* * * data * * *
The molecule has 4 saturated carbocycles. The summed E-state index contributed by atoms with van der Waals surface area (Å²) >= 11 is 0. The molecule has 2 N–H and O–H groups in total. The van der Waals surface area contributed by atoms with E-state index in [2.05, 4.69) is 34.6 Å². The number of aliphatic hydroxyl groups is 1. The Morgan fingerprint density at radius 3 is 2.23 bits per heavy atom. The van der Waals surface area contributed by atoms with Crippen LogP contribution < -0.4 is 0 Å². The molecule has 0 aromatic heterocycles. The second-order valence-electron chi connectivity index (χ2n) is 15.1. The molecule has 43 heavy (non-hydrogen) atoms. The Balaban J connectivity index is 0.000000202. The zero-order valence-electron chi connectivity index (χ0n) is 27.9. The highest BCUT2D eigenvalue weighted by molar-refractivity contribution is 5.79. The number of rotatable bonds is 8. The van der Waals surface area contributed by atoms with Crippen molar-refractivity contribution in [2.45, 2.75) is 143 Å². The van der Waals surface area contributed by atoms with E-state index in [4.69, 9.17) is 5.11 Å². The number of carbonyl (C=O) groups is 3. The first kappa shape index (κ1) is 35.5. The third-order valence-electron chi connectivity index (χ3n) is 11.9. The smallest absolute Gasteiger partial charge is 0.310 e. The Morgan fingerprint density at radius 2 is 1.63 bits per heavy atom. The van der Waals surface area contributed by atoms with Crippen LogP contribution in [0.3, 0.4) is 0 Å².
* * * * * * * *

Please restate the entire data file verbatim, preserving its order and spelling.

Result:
The molecule has 4 saturated carbocycles. The summed E-state index contributed by atoms with van der Waals surface area (Å²) >= 11 is 0. The molecule has 2 N–H and O–H groups in total. The van der Waals surface area contributed by atoms with E-state index in [2.05, 4.69) is 34.6 Å². The number of aliphatic hydroxyl groups is 1. The Morgan fingerprint density at radius 3 is 2.23 bits per heavy atom. The van der Waals surface area contributed by atoms with Crippen LogP contribution < -0.4 is 0 Å². The molecule has 0 aromatic heterocycles. The second-order valence-electron chi connectivity index (χ2n) is 15.1. The molecule has 43 heavy (non-hydrogen) atoms. The Balaban J connectivity index is 0.000000202. The zero-order valence-electron chi connectivity index (χ0n) is 27.9. The highest BCUT2D eigenvalue weighted by molar-refractivity contribution is 5.79. The number of rotatable bonds is 8. The van der Waals surface area contributed by atoms with Crippen molar-refractivity contribution in [2.45, 2.75) is 143 Å². The van der Waals surface area contributed by atoms with E-state index in [4.69, 9.17) is 5.11 Å². The number of carbonyl (C=O) groups is 3. The first kappa shape index (κ1) is 35.5. The third-order valence-electron chi connectivity index (χ3n) is 11.9. The smallest absolute Gasteiger partial charge is 0.310 e. The Morgan fingerprint density at radius 2 is 1.63 bits per heavy atom. The van der Waals surface area contributed by atoms with Crippen LogP contribution in [0.3, 0.4) is 0 Å².